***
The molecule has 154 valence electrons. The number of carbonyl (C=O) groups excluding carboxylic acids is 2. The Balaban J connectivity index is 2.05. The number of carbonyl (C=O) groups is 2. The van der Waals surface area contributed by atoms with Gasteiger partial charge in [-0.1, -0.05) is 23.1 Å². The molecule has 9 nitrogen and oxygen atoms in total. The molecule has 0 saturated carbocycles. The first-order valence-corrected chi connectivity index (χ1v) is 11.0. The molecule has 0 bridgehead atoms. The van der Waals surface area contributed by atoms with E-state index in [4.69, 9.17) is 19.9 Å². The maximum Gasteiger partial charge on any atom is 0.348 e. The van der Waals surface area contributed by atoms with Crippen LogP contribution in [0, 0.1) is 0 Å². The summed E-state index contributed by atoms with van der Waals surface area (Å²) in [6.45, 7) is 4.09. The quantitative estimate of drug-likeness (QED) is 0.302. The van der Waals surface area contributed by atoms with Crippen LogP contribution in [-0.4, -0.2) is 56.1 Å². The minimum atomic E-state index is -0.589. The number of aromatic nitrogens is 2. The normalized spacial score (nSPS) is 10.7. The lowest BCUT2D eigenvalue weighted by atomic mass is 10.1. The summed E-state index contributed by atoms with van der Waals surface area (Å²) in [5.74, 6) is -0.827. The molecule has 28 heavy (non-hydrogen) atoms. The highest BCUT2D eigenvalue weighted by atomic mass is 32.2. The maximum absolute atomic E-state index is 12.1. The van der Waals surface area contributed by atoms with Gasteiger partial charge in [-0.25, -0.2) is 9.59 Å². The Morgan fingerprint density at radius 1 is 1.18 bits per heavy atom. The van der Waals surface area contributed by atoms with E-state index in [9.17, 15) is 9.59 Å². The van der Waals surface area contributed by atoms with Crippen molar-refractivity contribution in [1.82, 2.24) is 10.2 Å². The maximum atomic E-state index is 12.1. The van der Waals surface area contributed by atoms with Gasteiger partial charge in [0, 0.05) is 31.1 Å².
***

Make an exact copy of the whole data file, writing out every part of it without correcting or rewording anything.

The molecule has 154 valence electrons. The number of carbonyl (C=O) groups excluding carboxylic acids is 2. The Balaban J connectivity index is 2.05. The number of carbonyl (C=O) groups is 2. The van der Waals surface area contributed by atoms with Gasteiger partial charge in [-0.1, -0.05) is 23.1 Å². The molecule has 9 nitrogen and oxygen atoms in total. The molecule has 0 saturated carbocycles. The first-order valence-corrected chi connectivity index (χ1v) is 11.0. The molecule has 0 bridgehead atoms. The van der Waals surface area contributed by atoms with E-state index in [4.69, 9.17) is 19.9 Å². The maximum Gasteiger partial charge on any atom is 0.348 e. The van der Waals surface area contributed by atoms with Crippen LogP contribution in [0, 0.1) is 0 Å². The summed E-state index contributed by atoms with van der Waals surface area (Å²) in [6.45, 7) is 4.09. The quantitative estimate of drug-likeness (QED) is 0.302. The van der Waals surface area contributed by atoms with Crippen LogP contribution in [-0.4, -0.2) is 56.1 Å². The minimum atomic E-state index is -0.589. The number of aromatic nitrogens is 2. The normalized spacial score (nSPS) is 10.7. The lowest BCUT2D eigenvalue weighted by atomic mass is 10.1. The summed E-state index contributed by atoms with van der Waals surface area (Å²) in [5.74, 6) is -0.827. The molecule has 28 heavy (non-hydrogen) atoms. The highest BCUT2D eigenvalue weighted by atomic mass is 32.2. The maximum absolute atomic E-state index is 12.1. The van der Waals surface area contributed by atoms with Gasteiger partial charge in [-0.25, -0.2) is 9.59 Å². The Morgan fingerprint density at radius 1 is 1.18 bits per heavy atom. The van der Waals surface area contributed by atoms with E-state index in [9.17, 15) is 9.59 Å². The van der Waals surface area contributed by atoms with Crippen molar-refractivity contribution in [1.82, 2.24) is 10.2 Å². The maximum atomic E-state index is 12.1. The van der Waals surface area contributed by atoms with Gasteiger partial charge in [0, 0.05) is 31.1 Å².